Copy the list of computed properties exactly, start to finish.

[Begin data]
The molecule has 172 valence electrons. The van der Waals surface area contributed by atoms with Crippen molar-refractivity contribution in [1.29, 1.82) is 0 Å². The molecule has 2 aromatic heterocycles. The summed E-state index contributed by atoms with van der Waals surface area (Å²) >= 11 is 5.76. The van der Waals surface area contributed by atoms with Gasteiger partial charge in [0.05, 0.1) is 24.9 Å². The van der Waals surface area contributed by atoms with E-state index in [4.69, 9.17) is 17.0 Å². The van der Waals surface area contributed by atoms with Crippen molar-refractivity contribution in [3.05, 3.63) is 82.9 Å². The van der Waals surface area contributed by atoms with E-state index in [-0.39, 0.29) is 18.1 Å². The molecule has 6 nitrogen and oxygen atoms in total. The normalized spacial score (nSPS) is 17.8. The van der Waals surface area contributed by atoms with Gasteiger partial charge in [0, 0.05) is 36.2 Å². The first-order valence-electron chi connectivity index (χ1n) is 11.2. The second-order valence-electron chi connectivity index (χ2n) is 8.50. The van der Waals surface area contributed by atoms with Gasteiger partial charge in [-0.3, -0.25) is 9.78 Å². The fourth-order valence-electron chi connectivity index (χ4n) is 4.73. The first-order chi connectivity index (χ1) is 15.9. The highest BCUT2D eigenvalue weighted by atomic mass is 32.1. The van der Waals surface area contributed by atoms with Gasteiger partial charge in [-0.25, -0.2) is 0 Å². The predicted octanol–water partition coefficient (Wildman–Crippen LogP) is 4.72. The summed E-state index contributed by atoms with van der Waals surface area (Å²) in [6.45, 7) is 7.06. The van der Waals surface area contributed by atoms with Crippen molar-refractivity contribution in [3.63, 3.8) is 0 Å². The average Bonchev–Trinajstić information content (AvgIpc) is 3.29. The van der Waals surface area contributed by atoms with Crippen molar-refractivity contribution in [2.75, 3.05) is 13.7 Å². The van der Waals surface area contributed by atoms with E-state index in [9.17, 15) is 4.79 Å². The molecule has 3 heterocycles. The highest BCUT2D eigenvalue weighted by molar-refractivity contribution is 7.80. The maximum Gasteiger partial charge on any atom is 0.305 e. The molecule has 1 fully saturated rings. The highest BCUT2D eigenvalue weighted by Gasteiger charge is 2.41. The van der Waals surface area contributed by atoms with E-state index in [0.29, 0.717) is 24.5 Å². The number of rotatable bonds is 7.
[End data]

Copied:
The molecule has 172 valence electrons. The van der Waals surface area contributed by atoms with Crippen molar-refractivity contribution in [1.29, 1.82) is 0 Å². The molecule has 2 aromatic heterocycles. The summed E-state index contributed by atoms with van der Waals surface area (Å²) >= 11 is 5.76. The van der Waals surface area contributed by atoms with Gasteiger partial charge in [0.05, 0.1) is 24.9 Å². The van der Waals surface area contributed by atoms with E-state index in [4.69, 9.17) is 17.0 Å². The van der Waals surface area contributed by atoms with Crippen molar-refractivity contribution in [3.05, 3.63) is 82.9 Å². The van der Waals surface area contributed by atoms with E-state index in [-0.39, 0.29) is 18.1 Å². The molecule has 6 nitrogen and oxygen atoms in total. The normalized spacial score (nSPS) is 17.8. The van der Waals surface area contributed by atoms with Gasteiger partial charge in [0, 0.05) is 36.2 Å². The first-order valence-electron chi connectivity index (χ1n) is 11.2. The second-order valence-electron chi connectivity index (χ2n) is 8.50. The van der Waals surface area contributed by atoms with Gasteiger partial charge in [-0.3, -0.25) is 9.78 Å². The fourth-order valence-electron chi connectivity index (χ4n) is 4.73. The first-order chi connectivity index (χ1) is 15.9. The highest BCUT2D eigenvalue weighted by atomic mass is 32.1. The van der Waals surface area contributed by atoms with Gasteiger partial charge in [-0.25, -0.2) is 0 Å². The predicted octanol–water partition coefficient (Wildman–Crippen LogP) is 4.72. The summed E-state index contributed by atoms with van der Waals surface area (Å²) in [6.45, 7) is 7.06. The van der Waals surface area contributed by atoms with Crippen molar-refractivity contribution in [3.63, 3.8) is 0 Å². The average Bonchev–Trinajstić information content (AvgIpc) is 3.29. The van der Waals surface area contributed by atoms with Crippen molar-refractivity contribution in [2.75, 3.05) is 13.7 Å². The van der Waals surface area contributed by atoms with E-state index in [9.17, 15) is 4.79 Å². The molecule has 3 heterocycles. The highest BCUT2D eigenvalue weighted by molar-refractivity contribution is 7.80. The maximum Gasteiger partial charge on any atom is 0.305 e. The molecule has 1 fully saturated rings. The highest BCUT2D eigenvalue weighted by Gasteiger charge is 2.41. The van der Waals surface area contributed by atoms with E-state index in [0.29, 0.717) is 24.5 Å². The number of rotatable bonds is 7.